iPhone Beginners Tutorial

They say that your first post is one of the hardest you write. After that things start getting a wee bit easier. It took me a fractured leg and a compulsory month of bedrest to get started with my blog, so I plan on doing this right.

I’ve always thought of putting together and compiling a “Hello World!” set of programs in several programming languages, so it only seems fair that with my love of all things Apple, my first “Hello World!” on wordpress be a tribute to “The Most Amazing iPhone Yet” 🙂

This is a tutorial for a start up application in iOS. Gives you the basics all the way from creating a new Project to using the Interface Builder and running the app.

Assumptions : I’m assuming throughout this tutorial that you’re using XCode 4.2, iOS 5 SDK. I also assume you have an iPhone to test your application on although, incase you’re one of the people who don’t wanna shell out the 99$ per year for the developer account I plan on adding a “How to run your applications on your iPhone for free” as my next Blog. For now we’ll be testing our app on the iOS Simulator.

Step 1 : Creating a new XCode iPhone Project 

Open XCode 4.2.  You should get a window that pops up with any Xcode Projects you’ve created/opened in the past. Click on “Create a New XCode Project”

From the resulting “Choose Template Window” that appears, choose “Single View Application”

In the window that opens make the

1. Product Name : HelloWorld (this will be the name of the folder in Finder containing all your XCode project files and resources needed).

2. Company Identifier : com.YourCompanyName (this should be like a domain but written the other way around).

3. Class Prefix : HelloWorld (I’ll explain this part a little down the line).

4. For your first project don’t tick mark any of the checkboxes below. We’ll take up another tutorial for those in detail.

5. Choose a default directory for your project (preferably one without any spaces in the name eg : /Users/Sasha/Desktop/iOS/  (again this is important later on for future applications when you may have to change the path variables).

Thats it for Step 1. You now have a working XCode Project at your disposal. Hit Run and see what happens!

Step 2 : Coding the Hello World Interface  

When you press Run you should see your iOS Simulator open up and an iPhone simulation as shown in the figure at the side. The simulator should show you an the default iPhone Home Screen. With any previous apps tested or created on the simulator. It simulates a default application icon, launch screen and then jumps into your app.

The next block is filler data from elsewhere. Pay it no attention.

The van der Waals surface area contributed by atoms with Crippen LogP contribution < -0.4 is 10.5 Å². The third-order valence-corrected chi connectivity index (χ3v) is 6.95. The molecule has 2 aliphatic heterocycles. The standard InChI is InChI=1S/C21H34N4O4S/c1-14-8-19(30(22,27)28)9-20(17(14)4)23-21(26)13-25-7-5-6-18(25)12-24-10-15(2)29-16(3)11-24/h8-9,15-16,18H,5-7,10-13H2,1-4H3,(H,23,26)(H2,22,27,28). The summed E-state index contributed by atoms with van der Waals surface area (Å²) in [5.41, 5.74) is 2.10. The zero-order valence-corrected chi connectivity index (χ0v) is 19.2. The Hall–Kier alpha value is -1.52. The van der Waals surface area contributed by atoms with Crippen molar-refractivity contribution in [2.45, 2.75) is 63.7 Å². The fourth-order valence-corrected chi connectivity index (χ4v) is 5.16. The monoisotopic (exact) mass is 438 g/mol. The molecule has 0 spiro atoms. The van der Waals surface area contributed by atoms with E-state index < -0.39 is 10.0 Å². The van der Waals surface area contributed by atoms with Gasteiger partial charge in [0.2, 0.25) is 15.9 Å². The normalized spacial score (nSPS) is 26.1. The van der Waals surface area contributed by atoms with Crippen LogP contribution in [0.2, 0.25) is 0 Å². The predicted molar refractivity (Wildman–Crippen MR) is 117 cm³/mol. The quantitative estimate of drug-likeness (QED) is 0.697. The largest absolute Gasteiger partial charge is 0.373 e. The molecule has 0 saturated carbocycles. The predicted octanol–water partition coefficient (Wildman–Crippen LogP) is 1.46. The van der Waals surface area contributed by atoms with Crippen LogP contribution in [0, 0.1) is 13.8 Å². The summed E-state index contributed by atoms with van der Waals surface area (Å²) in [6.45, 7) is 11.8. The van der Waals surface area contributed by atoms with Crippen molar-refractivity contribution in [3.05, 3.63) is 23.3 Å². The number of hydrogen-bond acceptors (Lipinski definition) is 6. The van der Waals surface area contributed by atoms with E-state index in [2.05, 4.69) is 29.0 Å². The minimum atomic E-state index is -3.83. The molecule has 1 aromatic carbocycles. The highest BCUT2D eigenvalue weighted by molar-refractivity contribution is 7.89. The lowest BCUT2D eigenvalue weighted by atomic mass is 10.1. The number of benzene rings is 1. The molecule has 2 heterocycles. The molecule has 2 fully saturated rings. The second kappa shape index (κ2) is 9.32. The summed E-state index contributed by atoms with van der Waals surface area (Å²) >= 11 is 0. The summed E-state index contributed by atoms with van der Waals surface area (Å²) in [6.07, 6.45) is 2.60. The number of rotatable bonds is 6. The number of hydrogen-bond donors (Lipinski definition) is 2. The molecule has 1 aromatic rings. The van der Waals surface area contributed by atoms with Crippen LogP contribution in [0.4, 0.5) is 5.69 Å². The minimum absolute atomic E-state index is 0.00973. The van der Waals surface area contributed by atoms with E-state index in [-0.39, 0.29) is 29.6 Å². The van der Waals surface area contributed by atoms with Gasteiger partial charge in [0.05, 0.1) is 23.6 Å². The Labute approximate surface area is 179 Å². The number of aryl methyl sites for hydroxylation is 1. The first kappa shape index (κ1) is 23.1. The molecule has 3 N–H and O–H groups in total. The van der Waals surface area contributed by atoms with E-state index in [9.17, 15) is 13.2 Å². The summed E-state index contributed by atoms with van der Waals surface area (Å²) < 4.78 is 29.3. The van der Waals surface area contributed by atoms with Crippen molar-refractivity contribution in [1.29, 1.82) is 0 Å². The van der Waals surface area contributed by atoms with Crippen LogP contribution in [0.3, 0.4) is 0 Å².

As of now, you should see a default grey screen with nothing on it. Boring right ? But not bad for an application without any coding done by us in it at all huh ??!!

Class Prefix : 

In your Project Navigator you’ll see some the default files set up. Each view in your application will have a ClassViewController.m, ClassViewController.h and ClassViewController.xib (ie your Interface Builder GUI file).

The reason that we labeled our Class Prefix “HelloWorld” in Step 1 was cause this is the default view that opens once you click/touch the app in the Home Screen. Keeping Class Prefixes is a good idea since later on you can add various different views and your code stays clean since you can differentiate between the views using the class prefix.

Interface Builder :

Lets see how we can make XCode do most of the work. This is how your probably screen looks like right now. I’ve labeled a few of the areas that we’ll be referring to in this tutorial.

1. Select the HelloWorldViewController.xib file from the Project Navigator. You should see the image of what your view looks like show up in the right panel. As of now it looks like a grey boring screen. We’ll soon change that.

2. From the toolbar make sure “Show Utilities panel” and the “Assistant Editor” is selected and on. If the Assistant Editor is on, then when you click on the View in your .xib file, you should see the corresponding HelloWorldViewController.h file show up on the right.

3. From the Object Library in the Utilities Panel drag a Label Field onto your iPhone view and place it wherever you feel like. Also drag a Round Rectangular Button & Text Field onto your screen.

4. Double Click the Label Text and change it to “Hello World !!”. Double Click the Button and change the text to start. Select the Text Field and in the Attributes Inspector change the Placeholder Text to “Enter your name here…”

This is what it should look like when you’re done —–>

4. Right Click on the Label Field. From the transparent black window that pops up, drag a New Referencing Outlet line to your .h file just abvoe the @end LOC. You should see an “Insert Outlet” sign just before you release the mouse. Add in HWLabel as the attribute name.